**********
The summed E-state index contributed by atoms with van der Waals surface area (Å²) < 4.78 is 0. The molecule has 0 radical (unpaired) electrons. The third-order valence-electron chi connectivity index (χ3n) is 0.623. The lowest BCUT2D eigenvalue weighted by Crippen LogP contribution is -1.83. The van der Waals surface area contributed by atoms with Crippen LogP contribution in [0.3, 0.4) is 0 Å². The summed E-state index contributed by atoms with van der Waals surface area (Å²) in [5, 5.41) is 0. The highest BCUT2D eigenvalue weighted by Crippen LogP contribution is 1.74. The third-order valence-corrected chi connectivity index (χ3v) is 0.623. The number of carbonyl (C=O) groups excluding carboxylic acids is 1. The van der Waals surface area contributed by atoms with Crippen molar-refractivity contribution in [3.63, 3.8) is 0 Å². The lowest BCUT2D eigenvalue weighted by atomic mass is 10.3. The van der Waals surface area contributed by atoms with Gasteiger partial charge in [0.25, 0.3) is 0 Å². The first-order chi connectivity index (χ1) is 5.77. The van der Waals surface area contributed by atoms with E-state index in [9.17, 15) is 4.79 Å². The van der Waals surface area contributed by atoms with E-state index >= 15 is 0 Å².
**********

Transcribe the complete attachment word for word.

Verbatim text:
The summed E-state index contributed by atoms with van der Waals surface area (Å²) < 4.78 is 0. The molecule has 0 radical (unpaired) electrons. The third-order valence-electron chi connectivity index (χ3n) is 0.623. The lowest BCUT2D eigenvalue weighted by Crippen LogP contribution is -1.83. The van der Waals surface area contributed by atoms with Crippen LogP contribution in [0.3, 0.4) is 0 Å². The summed E-state index contributed by atoms with van der Waals surface area (Å²) in [5, 5.41) is 0. The highest BCUT2D eigenvalue weighted by Crippen LogP contribution is 1.74. The third-order valence-corrected chi connectivity index (χ3v) is 0.623. The number of carbonyl (C=O) groups excluding carboxylic acids is 1. The van der Waals surface area contributed by atoms with Crippen molar-refractivity contribution in [3.63, 3.8) is 0 Å². The lowest BCUT2D eigenvalue weighted by atomic mass is 10.3. The van der Waals surface area contributed by atoms with Gasteiger partial charge in [0.25, 0.3) is 0 Å². The first-order chi connectivity index (χ1) is 5.77. The van der Waals surface area contributed by atoms with E-state index in [9.17, 15) is 4.79 Å². The van der Waals surface area contributed by atoms with E-state index >= 15 is 0 Å².